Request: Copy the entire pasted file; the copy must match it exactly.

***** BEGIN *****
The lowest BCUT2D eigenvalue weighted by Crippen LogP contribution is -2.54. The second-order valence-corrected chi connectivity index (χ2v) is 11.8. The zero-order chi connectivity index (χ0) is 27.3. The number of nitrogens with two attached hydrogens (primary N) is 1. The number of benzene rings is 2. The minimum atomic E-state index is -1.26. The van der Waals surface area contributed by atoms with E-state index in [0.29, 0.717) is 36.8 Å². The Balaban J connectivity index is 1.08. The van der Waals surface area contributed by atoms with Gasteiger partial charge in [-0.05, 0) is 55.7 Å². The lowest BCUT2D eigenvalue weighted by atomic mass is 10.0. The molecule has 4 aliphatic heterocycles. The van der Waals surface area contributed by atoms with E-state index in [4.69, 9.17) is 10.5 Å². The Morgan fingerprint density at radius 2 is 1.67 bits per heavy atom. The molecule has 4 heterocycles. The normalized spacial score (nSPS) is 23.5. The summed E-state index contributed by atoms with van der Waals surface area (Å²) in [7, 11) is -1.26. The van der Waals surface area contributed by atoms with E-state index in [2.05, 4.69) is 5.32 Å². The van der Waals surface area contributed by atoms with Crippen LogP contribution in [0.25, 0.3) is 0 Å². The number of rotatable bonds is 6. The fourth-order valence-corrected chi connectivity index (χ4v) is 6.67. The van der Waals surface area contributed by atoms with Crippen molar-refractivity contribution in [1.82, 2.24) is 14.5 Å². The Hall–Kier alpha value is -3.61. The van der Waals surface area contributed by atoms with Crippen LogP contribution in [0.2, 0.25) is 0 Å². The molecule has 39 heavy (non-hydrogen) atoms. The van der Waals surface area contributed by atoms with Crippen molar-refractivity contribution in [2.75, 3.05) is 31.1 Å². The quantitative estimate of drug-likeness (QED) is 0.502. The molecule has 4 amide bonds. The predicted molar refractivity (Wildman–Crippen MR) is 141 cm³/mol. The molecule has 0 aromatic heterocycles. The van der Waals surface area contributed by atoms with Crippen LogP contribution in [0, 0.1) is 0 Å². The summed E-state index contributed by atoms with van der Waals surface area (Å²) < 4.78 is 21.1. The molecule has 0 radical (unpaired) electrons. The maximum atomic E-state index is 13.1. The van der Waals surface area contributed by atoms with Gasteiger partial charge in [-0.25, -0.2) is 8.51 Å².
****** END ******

The lowest BCUT2D eigenvalue weighted by Crippen LogP contribution is -2.54. The second-order valence-corrected chi connectivity index (χ2v) is 11.8. The zero-order chi connectivity index (χ0) is 27.3. The number of nitrogens with two attached hydrogens (primary N) is 1. The number of benzene rings is 2. The minimum atomic E-state index is -1.26. The van der Waals surface area contributed by atoms with E-state index in [0.29, 0.717) is 36.8 Å². The Balaban J connectivity index is 1.08. The van der Waals surface area contributed by atoms with Gasteiger partial charge in [-0.05, 0) is 55.7 Å². The lowest BCUT2D eigenvalue weighted by atomic mass is 10.0. The molecule has 4 aliphatic heterocycles. The van der Waals surface area contributed by atoms with E-state index in [4.69, 9.17) is 10.5 Å². The Morgan fingerprint density at radius 2 is 1.67 bits per heavy atom. The molecule has 4 heterocycles. The normalized spacial score (nSPS) is 23.5. The summed E-state index contributed by atoms with van der Waals surface area (Å²) in [7, 11) is -1.26. The van der Waals surface area contributed by atoms with E-state index in [2.05, 4.69) is 5.32 Å². The van der Waals surface area contributed by atoms with Crippen LogP contribution in [0.25, 0.3) is 0 Å². The number of rotatable bonds is 6. The fourth-order valence-corrected chi connectivity index (χ4v) is 6.67. The van der Waals surface area contributed by atoms with Crippen molar-refractivity contribution in [1.82, 2.24) is 14.5 Å². The Hall–Kier alpha value is -3.61. The van der Waals surface area contributed by atoms with Crippen LogP contribution in [0.2, 0.25) is 0 Å². The molecule has 39 heavy (non-hydrogen) atoms. The van der Waals surface area contributed by atoms with Crippen molar-refractivity contribution in [2.75, 3.05) is 31.1 Å². The quantitative estimate of drug-likeness (QED) is 0.502. The molecule has 4 amide bonds. The predicted molar refractivity (Wildman–Crippen MR) is 141 cm³/mol. The molecule has 0 aromatic heterocycles. The van der Waals surface area contributed by atoms with Crippen LogP contribution in [0, 0.1) is 0 Å². The summed E-state index contributed by atoms with van der Waals surface area (Å²) < 4.78 is 21.1. The molecule has 0 radical (unpaired) electrons. The maximum atomic E-state index is 13.1. The van der Waals surface area contributed by atoms with Gasteiger partial charge in [-0.25, -0.2) is 8.51 Å².